By Shane Thomas
A wave of emotion swept across Royal St George's, as Darren Clarke won his first major title at the age of 42. The popular & likeable Northern Irishman shot a final round of 70 to finish The Open Championship on five under par and keep up his country's incredible recent record in majors.
Unlike the other three major tournaments that take place in the United States, The Open stands alone in its degree of difficulty to negotiate, as it is always played on links courses. One cannot take liberties and blast his way around the 18 holes.
A links golf course is a different monster entirely. And it truly is a monster. By the coast, players have to contend with strong winds, thick & uneven rough, and bunkers positioned by the green just waiting to ensnare players who dare to take it on. You don't dominate a links golf course, you survive it.
And it was Clarke who was the last man standing. This was not like his fellow countryman, Rory McIlroy's display in the US Open last month. Where McIlroy performed like a sports car whizzing over the smoothest of tarmac, Clarke was like an off-road vehicle, bulldozing a path around the rocky terrain of Sandwich. He didn't shoot a single round over par throughout the tournament, and his consistency was rewarded with the oldest major title in the sport.
The story of Clarke is one that will elicit the warmest of sentiments if all who have an interest in golf. In an era in where European golf's young guns seem to have seized the top level of the game for their own ends, Clarke is something of a throwback to a time where Tiger Woods stood alone at the top of the mountain, and everyone else - Clarke included - got a sore neck from looking up at the summit.
Always a popular member of the sporting fraternity - there's something about the Irish that we can't help but love, isn't there - Clarke suffered personal tragedy when his wife, Heather was diagnosed with breast cancer. Taking the best part of two years off to care for her, she passed away in 2006. Only six weeks later, Clarke was selected to play in that year's Ryder Cup, and with the players & fans all behind him, he rode a whirlwind of catharsis to play a key role in retaining the trophy for Europe. That seemed as if it would be Clarke's moment in the spotlight. But the golfing gods had something even better planned.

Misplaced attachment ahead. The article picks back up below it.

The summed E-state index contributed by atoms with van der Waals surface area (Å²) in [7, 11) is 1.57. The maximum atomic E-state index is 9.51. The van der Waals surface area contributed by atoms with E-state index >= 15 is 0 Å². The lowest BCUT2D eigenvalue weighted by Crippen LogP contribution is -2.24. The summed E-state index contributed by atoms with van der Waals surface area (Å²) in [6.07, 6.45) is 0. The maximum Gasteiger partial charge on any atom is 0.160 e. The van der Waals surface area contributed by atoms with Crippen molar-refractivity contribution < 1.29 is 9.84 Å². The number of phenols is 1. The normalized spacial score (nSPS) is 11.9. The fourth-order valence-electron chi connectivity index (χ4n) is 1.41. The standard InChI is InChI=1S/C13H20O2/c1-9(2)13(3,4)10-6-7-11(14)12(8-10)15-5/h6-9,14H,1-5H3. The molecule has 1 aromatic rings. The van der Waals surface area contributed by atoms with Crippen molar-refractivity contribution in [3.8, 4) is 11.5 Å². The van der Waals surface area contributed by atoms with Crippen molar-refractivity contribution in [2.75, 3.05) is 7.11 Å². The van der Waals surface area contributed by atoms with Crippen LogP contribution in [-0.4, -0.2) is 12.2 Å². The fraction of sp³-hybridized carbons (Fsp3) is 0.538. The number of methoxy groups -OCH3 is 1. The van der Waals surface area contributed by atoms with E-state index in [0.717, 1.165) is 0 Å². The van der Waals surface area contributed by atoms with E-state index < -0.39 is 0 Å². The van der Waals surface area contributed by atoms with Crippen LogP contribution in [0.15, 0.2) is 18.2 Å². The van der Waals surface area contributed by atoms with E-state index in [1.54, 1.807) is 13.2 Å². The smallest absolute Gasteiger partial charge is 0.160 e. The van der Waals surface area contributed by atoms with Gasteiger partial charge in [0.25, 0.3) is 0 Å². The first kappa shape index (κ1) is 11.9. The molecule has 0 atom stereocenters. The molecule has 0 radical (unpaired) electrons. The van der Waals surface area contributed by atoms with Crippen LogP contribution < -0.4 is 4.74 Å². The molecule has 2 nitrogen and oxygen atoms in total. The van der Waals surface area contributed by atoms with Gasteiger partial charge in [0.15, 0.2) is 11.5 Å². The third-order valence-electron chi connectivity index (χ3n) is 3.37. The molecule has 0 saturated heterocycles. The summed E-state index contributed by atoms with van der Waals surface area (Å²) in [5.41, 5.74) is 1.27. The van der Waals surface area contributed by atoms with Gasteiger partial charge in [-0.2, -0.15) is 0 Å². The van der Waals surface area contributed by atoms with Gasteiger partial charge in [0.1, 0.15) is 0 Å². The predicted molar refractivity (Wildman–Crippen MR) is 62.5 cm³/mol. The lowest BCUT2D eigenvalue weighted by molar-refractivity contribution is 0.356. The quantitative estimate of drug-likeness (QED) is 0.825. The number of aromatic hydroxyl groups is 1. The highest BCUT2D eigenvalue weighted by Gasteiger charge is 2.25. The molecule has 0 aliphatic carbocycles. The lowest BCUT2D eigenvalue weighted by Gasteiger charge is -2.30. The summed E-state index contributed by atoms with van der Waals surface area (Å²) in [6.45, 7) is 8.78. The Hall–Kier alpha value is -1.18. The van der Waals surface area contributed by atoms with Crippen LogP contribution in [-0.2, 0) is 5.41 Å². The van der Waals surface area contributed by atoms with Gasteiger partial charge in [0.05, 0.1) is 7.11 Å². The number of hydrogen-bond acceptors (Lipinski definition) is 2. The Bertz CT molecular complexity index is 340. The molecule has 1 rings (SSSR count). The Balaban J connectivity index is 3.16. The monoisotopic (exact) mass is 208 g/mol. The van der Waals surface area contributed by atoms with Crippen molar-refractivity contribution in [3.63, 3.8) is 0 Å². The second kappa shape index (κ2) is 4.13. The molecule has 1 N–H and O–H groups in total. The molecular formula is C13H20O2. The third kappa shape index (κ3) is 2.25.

McIlroy was unable to follow up his US Open triumph with success in Kent as his challenge never really got going. Fellow young gun, Rickie Fowler played some lovely stuff but couldn't hole a putt (his time will come), Dustin Johnson was well in contention until he fell apart at the 14th (he may need to sacrifice 72 virgins before he finally breaks his major duck) and Phil Mickleson hit the hottest of hot streaks on the front nine to get a share of the lead, before his putter cooled just as quickly.
While they all fell away, Clarke remained steadfast in conditions that were ardous at times. Not only did the players have to deal with the everyday hurdles of links golf, but the pouring rain only made things more difficult. He never took the course apart, but didn't allow the course to take him apart either. BBC presenter Hazel Irvine ended the channel's coverage by saying, "This was a win for one of the good guys."
And that's why the reaction from the crowd, the commentators, and his fellow players was genuine. Clarke has fallen away from the upper echelons of the game in recent years, but the affection for him has never dimmed. And this was a day in which golf's avuncular and kindly uncle proved that he can still show the upstarts a thing or two.
Don't forget to download 'The Greatest Events in Sporting History' from www.simplysyndicated.com/shows/sportinghistory/, e-mail us at email@example.com and you can follow us on Twitter @TGEISH